However, amendment regulations that came into effect on 23 July 2020 will allow authorised pharmacists to supply Schedule 8 medicines on an electronic National Residential Medication Chart (eNRMC) instruction. An electronic residential medication chart is defined as ‘a residential medication chart in an electronic form in accordance with the requirements of the Commonwealth Regulations’ (VIC DoH 2020d).
In the case of an emergency (as determined by the prescriber), a pharmacist can lawfully supply a resident’s Schedule 8 medicine upon verbal instruction from the prescriber (Drugs, Poisons and Controlled Substances Regulations 2017).
In such circumstances, the prescriber who issued the verbal instruction must provide written confirmation (most commonly in the form of a prescription) to the pharmacist as soon as practicable (Drugs, Poisons and Controlled Substances Regulations 2017).
In Victoria, permits are not required in order to prescribe Schedule 8 medicines to aged care residents or hospitalised patients, as they do not manage their medicines personally. This greatly decreases the risk of concurrent prescribing or doctor shopping (VIC DoH 2020b).
It is a criminal offence to possess a Schedule 8 medicine unless authorised. However, a registered nurse (or other appropriately qualified practitioner) is allowed to possess a Schedule 8 medicine for the purpose of administering it to a patient in their care. This must be done in accordance with other specific conditions (VIC DoH 2020a).
Only practitioners who have been endorsed by the Nursing and Midwifery Board of Australia are allowed to supply Schedule 8 medicines (i.e. provide a medicine to be administered at a later time). However, even if you are not endorsed, you are still allowed to deliver medicines (apart from starter packs) to clients as long as they have been lawfully supplied (VIC DoH 2020a).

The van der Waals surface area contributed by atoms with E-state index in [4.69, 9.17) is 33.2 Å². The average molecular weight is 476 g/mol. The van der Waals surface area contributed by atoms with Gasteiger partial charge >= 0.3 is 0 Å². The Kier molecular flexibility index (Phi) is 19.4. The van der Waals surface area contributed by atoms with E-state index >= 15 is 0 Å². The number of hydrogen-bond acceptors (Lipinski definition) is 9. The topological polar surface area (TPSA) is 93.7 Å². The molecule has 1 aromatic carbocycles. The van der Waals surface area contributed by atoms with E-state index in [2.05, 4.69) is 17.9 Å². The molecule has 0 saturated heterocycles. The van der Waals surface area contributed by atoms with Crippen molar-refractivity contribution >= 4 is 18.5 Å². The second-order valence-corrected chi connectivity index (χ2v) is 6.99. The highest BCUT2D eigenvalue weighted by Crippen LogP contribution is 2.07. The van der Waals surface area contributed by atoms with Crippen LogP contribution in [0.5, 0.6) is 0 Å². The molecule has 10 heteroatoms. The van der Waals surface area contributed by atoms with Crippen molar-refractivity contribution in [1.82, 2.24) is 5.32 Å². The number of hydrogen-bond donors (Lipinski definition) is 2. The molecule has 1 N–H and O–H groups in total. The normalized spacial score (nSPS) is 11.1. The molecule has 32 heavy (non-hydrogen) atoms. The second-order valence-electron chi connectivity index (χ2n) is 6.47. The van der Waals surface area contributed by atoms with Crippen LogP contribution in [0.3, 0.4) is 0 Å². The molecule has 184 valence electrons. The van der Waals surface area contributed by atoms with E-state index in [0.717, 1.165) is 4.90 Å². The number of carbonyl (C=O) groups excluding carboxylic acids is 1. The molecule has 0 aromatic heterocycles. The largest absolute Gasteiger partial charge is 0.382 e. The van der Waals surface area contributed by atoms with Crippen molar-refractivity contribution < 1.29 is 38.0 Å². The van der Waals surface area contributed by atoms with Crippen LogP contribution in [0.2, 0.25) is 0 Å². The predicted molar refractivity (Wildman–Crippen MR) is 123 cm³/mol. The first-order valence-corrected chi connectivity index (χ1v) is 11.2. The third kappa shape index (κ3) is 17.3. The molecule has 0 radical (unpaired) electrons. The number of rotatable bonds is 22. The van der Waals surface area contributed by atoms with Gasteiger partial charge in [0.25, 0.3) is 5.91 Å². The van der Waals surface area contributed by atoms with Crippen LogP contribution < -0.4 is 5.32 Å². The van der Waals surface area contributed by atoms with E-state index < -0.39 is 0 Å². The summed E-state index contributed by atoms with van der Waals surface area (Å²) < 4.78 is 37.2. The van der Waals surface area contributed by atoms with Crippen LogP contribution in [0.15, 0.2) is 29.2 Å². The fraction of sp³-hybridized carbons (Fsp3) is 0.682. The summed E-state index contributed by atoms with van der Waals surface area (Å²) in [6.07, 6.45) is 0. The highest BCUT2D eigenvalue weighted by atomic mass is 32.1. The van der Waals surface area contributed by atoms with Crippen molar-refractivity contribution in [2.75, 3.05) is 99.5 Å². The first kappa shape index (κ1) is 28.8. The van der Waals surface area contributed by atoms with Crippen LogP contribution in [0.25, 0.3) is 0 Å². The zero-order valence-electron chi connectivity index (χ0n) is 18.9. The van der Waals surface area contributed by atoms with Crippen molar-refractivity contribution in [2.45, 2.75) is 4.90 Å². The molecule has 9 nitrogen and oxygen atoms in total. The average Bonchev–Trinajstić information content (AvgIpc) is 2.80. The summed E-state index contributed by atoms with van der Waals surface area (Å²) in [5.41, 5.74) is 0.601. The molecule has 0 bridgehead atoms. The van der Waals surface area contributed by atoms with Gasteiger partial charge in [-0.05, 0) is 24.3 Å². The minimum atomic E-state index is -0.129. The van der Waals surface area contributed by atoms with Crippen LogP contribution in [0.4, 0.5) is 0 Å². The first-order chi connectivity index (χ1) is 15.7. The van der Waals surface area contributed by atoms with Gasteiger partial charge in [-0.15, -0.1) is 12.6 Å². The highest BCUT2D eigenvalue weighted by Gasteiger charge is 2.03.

When administering a Schedule 8 medicine, you must refer to either:
(VIC DoH 2015b)
There are specific guidelines for the storage of Schedule 8 medicines in residential aged care facilities.
In Victoria, Schedule 8 medicines must be stored in either:
(VIC DoH 2015b)
Steel medicine cabinets are strongly recommended for medicines that are being stored in their original containers or are unsuitable to be stored in dose administration containers. There are certain cases in which steel medicine cabinets are required (VIC DoH 2015b).
In some cases, unused components of a Schedule 8 medicine or its container may need to be destroyed or discarded. This must be recorded. A witness is required while the medicine is being destroyed (VIC DoH 2015b).
In addition to adhering to legislation and guidelines related to Schedule 8 medicines, it is also important to be aware of potential drug-seeking behaviour.
Look out for clients who:
(James 2016; The Avant Learning Centre 2016; SEMPHN 2019)
Note: Legislation and requirements may differ between states and territories. Always refer to your organisation's policy on Schedule 8 medicines.
Ausmed’s Editorial team is committed to providing high-quality and thoroughly researched content to our readers, free of any commercial bias or conflict of interest. All articles are developed in consultation with healthcare professionals and peer reviewed where necessary, undergoing a yearly review to ensure all healthcare information is kept up to date. See Educator Profile
Jenny is a practicing pharmacist, a Teaching Associate at Monash University and Clinical Associate at RMIT university . She is a current member of the PSA Branch committee, Editorial Board Member of AUS-DI (Drug information), Guidelines Committee for the National Asthma Council Australian Asthma Handbook, and RACGP Silver book for Aged Care . Jenny is an accredited consultant pharmacist, and conducts her own company focussing on medication reviews in the home and Aged Care Facilities as well as Quality Use of Medicine consultancy. She works regularly in community pharmacy plus sessions in a GP clinic at a Community Health Centre. Jenny has published over 380 educational articles and presents hundreds of talks annually. In 2010 Jenny received the Sanofi-Aventis award by the University of Sydney, in 2013, PSA Australian Pharmacist of the Year and 2016 Jenny was the AACP-MIMs Consultant Pharmacist of the Year. See Educator Profile